Welcome to the website woven for wordaholics, logolepts, and verbivores. Carnivores eat meat; herbivores eat plants and vegetables; verbivores devour words. If you are heels over head (as well as head over heels) in love with words, tarry here a while to graze or, perhaps, feast on the English language. Ours is the only language in which you drive in a parkway and park in a driveway and your nose can run and your feet can smell.

Readers’ Questions

Dear Richard Lederer: I bought a T-shirt from the Mill Dog Rescue, for which I foster. Emblazoned on the front is the statement “It was us who let the dogs out.” My daughter and I agree that the grammar is wrong because the us doesn’t feel right. However, I don’t know how to correct it and still keep the humor. “It was we who let the dogs out” seems to me to miss the mark. How would you fix it? -Terry Peterson

Puristically the us should be we because the pronoun is the subject of the verb was. But there are times when poetry trumps grammatical purism, especially regarding pronouns. The following examples are grammatically accurate but communication calamities:

• 2-4-6-8! Whom do we appreciate?
• Toys R We.
• We have met the enemy, and he is we. (Walt Kelly)
• I gotta be I. (Sammy Davis, Jr.)

Terry: Your T-shirt avoids such a disaster, so I wouldn’t fix the statement at all.

Dear Richard Lederer: I had two really good grammar teachers in high school and college. We were taught that a gerund should have a possessive pronoun preceding it, but it seems that that rule has gone the way of a lot of proper grammar. (“I hit the ball good today,” etc., etc.) The following in the U-T is just one example of what I consider improper use of a pronoun case: “The irony of him having been elected ….” I would have written it “The irony of his having been elected ….” Am I just old-fashioned? Or is it just that no one knows anymore? -Kitty Willard

A gerund is an -ing form of a verb used as a noun, as in “I would never dream of cheating in solitaire.” You are not out of fashion, Kitty. The possessive forms of the personal pronouns — my, your, his, her, its, our and their — are used before gerunds when the gerund is the true object of the verb or preposition:

• My friends were surprised by my attending the Amazin’ Amazon Mud Wrestle-Off.
But:
• My friends were surprised to see me cheering at the Amazin’ Amazon Mud Wrestle-Off.

Dear Richard Lederer: My husband and I would like you to settle a little dispute. You are dining at a restaurant and the server comes up to you and asks, “Are you done?” Is this really grammatically correct? I was always taught that done was associated with food, as in “the roast done” and the correct question should be “Are you finished?,” indicating, are you finished eating your meal? My husband says since the English language continually evolves, either is correct. I believe allowing inappropriate grammar simply encourages poor language skills. Your thoughts please? -Jeanne Iman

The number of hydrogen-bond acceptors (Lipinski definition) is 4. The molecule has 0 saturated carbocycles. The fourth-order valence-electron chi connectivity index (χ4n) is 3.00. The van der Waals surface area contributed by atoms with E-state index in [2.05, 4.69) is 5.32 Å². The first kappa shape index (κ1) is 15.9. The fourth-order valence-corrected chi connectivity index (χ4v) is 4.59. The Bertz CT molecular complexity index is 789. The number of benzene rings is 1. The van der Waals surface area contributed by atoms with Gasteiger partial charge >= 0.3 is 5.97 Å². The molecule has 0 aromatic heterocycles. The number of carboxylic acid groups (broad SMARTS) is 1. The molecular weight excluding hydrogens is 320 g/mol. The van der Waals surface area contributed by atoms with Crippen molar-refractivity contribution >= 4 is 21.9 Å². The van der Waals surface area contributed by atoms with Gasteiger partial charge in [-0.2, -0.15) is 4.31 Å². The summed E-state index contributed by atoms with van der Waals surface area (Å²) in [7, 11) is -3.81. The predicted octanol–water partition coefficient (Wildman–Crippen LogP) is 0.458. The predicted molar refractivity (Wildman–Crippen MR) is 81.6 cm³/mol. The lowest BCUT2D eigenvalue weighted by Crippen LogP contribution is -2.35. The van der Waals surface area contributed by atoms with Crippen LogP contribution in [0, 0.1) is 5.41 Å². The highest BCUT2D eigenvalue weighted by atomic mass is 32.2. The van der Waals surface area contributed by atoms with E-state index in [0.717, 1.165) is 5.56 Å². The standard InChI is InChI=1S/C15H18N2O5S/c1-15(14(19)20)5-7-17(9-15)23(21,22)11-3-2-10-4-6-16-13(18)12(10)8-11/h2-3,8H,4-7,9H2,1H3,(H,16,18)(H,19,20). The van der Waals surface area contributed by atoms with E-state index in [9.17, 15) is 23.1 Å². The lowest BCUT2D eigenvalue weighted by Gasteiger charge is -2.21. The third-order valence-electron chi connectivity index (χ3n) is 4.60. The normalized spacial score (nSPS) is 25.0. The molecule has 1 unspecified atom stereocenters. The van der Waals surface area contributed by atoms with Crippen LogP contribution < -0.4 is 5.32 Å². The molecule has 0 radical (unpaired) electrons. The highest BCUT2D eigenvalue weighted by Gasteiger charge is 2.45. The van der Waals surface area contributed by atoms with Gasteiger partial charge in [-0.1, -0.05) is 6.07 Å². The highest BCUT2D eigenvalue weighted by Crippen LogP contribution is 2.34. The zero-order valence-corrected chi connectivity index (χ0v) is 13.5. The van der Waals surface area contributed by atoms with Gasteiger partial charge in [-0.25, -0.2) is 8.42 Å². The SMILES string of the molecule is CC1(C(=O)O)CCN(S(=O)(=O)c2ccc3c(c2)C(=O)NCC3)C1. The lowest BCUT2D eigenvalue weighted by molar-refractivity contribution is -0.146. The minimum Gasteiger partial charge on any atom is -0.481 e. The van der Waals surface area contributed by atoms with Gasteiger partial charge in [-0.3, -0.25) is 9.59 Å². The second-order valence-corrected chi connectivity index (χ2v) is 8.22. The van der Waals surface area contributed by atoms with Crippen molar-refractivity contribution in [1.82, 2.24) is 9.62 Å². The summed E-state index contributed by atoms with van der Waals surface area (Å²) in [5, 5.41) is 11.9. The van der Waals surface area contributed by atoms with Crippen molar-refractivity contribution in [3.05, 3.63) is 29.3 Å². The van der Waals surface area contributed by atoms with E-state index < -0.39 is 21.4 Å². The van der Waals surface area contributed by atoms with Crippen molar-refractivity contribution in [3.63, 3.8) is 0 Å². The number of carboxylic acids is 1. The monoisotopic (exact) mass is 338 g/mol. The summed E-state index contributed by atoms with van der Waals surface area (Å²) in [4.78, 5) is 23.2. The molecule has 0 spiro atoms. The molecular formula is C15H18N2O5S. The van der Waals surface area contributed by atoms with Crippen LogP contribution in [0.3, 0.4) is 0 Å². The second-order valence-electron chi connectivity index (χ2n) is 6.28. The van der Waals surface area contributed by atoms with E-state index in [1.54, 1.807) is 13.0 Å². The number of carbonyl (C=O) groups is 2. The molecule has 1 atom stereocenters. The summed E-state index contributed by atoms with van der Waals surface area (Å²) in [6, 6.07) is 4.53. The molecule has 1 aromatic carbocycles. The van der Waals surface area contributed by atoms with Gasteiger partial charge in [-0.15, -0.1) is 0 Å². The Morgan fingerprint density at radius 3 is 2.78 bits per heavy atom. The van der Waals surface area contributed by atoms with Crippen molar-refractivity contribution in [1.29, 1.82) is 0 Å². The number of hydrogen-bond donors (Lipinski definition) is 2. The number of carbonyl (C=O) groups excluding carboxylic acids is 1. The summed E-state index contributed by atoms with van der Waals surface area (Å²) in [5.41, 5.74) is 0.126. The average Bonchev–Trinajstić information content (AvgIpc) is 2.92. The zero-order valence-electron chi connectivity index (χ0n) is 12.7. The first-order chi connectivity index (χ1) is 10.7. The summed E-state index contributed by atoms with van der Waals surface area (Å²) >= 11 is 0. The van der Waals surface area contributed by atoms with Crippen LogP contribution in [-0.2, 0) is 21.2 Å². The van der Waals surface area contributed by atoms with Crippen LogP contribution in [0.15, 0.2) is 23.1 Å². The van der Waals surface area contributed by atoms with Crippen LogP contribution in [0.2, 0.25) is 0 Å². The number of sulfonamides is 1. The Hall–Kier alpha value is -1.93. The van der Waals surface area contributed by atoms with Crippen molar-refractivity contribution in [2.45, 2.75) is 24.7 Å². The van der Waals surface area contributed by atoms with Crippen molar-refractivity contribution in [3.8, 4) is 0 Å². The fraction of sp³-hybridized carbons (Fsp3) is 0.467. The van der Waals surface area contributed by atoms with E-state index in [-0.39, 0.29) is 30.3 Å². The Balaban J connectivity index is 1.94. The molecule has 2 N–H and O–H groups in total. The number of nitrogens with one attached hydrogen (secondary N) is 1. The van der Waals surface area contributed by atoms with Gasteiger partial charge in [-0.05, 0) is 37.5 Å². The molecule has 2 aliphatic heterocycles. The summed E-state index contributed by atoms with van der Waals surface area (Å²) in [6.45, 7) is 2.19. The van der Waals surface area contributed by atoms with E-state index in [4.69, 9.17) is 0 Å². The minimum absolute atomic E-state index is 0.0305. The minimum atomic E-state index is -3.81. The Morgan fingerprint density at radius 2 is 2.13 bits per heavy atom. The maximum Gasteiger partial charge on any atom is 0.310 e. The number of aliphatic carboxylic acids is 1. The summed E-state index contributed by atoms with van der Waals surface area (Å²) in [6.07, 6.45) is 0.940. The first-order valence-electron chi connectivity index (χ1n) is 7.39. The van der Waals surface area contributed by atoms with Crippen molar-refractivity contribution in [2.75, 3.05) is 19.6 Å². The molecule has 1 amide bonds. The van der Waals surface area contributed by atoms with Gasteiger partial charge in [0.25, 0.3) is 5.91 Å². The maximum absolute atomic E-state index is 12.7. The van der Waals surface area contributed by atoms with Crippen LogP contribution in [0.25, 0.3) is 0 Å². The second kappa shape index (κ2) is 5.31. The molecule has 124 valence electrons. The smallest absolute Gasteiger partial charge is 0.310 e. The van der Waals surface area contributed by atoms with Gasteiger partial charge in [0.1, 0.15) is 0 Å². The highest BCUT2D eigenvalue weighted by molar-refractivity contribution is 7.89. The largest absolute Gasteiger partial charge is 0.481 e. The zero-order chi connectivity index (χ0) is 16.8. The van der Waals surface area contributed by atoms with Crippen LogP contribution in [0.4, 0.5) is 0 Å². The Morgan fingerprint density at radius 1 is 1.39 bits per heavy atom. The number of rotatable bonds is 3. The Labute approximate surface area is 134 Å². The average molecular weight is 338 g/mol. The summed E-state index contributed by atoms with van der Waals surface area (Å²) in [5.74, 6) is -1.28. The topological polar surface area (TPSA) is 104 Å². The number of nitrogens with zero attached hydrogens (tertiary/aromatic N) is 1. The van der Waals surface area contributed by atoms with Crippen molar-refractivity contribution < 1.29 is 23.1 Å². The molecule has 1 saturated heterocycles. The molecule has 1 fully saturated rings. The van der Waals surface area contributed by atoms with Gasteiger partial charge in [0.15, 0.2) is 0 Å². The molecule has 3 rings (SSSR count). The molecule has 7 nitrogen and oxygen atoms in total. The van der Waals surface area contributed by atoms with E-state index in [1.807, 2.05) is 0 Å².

“Meat is done and everything else is finished” is a bogus rule. Either passive verb is acceptable, and done is vastly preferred in the U.S., as in “a woman’s work is never done” and, showing up on your computer screen, “are you done using this program?”

Dear Richard Lederer: I belong to a writers’ group (word nerds) with some authors who have published various fictional works. We are having an ongoing friendly discussion about whether there is one or two spaces after the end punctuation of a sentence. I am firmly on the side of double-spacing after a sentence.

I have recently volunteered to edit some new books for my writing pals, in exchange for a cup of coffee and an autographed book. If there is only a single space after end punctuation, I want to adapt to that so I don’t run out of red ink when proofreading their work. -Anita Downing

While many of us were taught to type two spaces after the concluding punctuation of a sentence, most modern style guides recommend a single space following end-of-sentence periods, question marks and exclamation points, as well as internal commas, semicolons and colons. Almost all books, magazines and newspapers use that typography, and so should you, gentle readers, because, in the age of word processing, your text will look like set type, and the spaces needed after punctuation marks will be proportioned automatically. It’s not all that hard to break the double-space habit — and you won’t need hypnotism, medicated gum, a patch or vaping to do it.